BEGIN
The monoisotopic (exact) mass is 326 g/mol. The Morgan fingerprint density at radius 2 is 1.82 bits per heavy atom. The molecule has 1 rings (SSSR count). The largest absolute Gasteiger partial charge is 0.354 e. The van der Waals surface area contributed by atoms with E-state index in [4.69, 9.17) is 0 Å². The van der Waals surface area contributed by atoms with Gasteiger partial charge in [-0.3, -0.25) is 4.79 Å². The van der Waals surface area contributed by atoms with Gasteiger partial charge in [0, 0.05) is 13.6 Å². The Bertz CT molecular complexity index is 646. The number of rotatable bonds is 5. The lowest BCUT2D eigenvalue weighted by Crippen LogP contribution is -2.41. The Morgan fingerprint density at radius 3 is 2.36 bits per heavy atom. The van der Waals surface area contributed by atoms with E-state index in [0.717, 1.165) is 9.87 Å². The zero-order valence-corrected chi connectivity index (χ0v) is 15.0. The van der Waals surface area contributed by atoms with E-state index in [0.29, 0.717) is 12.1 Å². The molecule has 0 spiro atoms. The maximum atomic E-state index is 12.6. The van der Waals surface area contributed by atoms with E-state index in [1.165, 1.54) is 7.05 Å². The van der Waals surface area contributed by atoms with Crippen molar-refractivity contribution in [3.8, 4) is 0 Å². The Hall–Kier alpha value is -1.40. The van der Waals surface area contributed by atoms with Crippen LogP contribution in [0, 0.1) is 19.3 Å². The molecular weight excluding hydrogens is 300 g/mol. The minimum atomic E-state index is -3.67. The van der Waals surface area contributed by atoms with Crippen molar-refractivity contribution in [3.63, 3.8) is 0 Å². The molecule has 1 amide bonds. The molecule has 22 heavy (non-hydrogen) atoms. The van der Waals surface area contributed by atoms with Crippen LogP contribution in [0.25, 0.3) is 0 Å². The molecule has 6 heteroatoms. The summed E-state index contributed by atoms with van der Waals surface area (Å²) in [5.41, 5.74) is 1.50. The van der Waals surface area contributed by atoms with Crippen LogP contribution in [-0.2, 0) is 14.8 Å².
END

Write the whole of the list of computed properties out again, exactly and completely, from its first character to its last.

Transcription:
The monoisotopic (exact) mass is 326 g/mol. The Morgan fingerprint density at radius 2 is 1.82 bits per heavy atom. The molecule has 1 rings (SSSR count). The largest absolute Gasteiger partial charge is 0.354 e. The van der Waals surface area contributed by atoms with E-state index in [4.69, 9.17) is 0 Å². The van der Waals surface area contributed by atoms with Gasteiger partial charge in [-0.3, -0.25) is 4.79 Å². The van der Waals surface area contributed by atoms with Gasteiger partial charge in [0, 0.05) is 13.6 Å². The Bertz CT molecular complexity index is 646. The number of rotatable bonds is 5. The lowest BCUT2D eigenvalue weighted by Crippen LogP contribution is -2.41. The Morgan fingerprint density at radius 3 is 2.36 bits per heavy atom. The van der Waals surface area contributed by atoms with E-state index in [0.717, 1.165) is 9.87 Å². The zero-order valence-corrected chi connectivity index (χ0v) is 15.0. The van der Waals surface area contributed by atoms with E-state index in [0.29, 0.717) is 12.1 Å². The molecule has 0 spiro atoms. The maximum atomic E-state index is 12.6. The van der Waals surface area contributed by atoms with E-state index in [1.165, 1.54) is 7.05 Å². The van der Waals surface area contributed by atoms with Crippen molar-refractivity contribution in [3.8, 4) is 0 Å². The Hall–Kier alpha value is -1.40. The van der Waals surface area contributed by atoms with Crippen LogP contribution in [0, 0.1) is 19.3 Å². The molecular weight excluding hydrogens is 300 g/mol. The minimum atomic E-state index is -3.67. The van der Waals surface area contributed by atoms with Crippen molar-refractivity contribution in [3.63, 3.8) is 0 Å². The molecule has 1 amide bonds. The molecule has 22 heavy (non-hydrogen) atoms. The van der Waals surface area contributed by atoms with Crippen LogP contribution in [0.25, 0.3) is 0 Å². The molecule has 6 heteroatoms. The summed E-state index contributed by atoms with van der Waals surface area (Å²) in [5.41, 5.74) is 1.50. The van der Waals surface area contributed by atoms with Crippen LogP contribution in [-0.2, 0) is 14.8 Å².